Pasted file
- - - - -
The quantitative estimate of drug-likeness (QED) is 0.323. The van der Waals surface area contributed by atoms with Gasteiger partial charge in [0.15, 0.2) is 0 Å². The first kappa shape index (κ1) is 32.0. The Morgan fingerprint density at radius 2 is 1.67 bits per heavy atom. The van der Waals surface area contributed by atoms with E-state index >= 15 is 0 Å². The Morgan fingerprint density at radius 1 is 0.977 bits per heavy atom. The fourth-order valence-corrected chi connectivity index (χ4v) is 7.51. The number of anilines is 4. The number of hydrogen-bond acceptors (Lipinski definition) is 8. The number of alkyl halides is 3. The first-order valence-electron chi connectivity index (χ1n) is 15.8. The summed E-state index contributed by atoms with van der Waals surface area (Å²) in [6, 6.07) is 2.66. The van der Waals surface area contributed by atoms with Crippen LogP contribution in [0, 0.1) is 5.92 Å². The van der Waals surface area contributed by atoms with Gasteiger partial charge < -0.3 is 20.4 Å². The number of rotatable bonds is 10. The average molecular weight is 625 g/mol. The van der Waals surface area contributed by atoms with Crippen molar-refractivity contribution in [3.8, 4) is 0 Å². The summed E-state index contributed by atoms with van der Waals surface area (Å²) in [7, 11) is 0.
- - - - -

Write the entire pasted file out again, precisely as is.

The quantitative estimate of drug-likeness (QED) is 0.323. The van der Waals surface area contributed by atoms with Gasteiger partial charge in [0.15, 0.2) is 0 Å². The first kappa shape index (κ1) is 32.0. The Morgan fingerprint density at radius 2 is 1.67 bits per heavy atom. The van der Waals surface area contributed by atoms with E-state index >= 15 is 0 Å². The Morgan fingerprint density at radius 1 is 0.977 bits per heavy atom. The fourth-order valence-corrected chi connectivity index (χ4v) is 7.51. The number of anilines is 4. The number of hydrogen-bond acceptors (Lipinski definition) is 8. The number of alkyl halides is 3. The first-order valence-electron chi connectivity index (χ1n) is 15.8. The summed E-state index contributed by atoms with van der Waals surface area (Å²) in [6, 6.07) is 2.66. The van der Waals surface area contributed by atoms with Crippen LogP contribution in [0, 0.1) is 5.92 Å². The van der Waals surface area contributed by atoms with Gasteiger partial charge < -0.3 is 20.4 Å². The number of rotatable bonds is 10. The average molecular weight is 625 g/mol. The van der Waals surface area contributed by atoms with Crippen molar-refractivity contribution in [3.8, 4) is 0 Å². The summed E-state index contributed by atoms with van der Waals surface area (Å²) in [7, 11) is 0.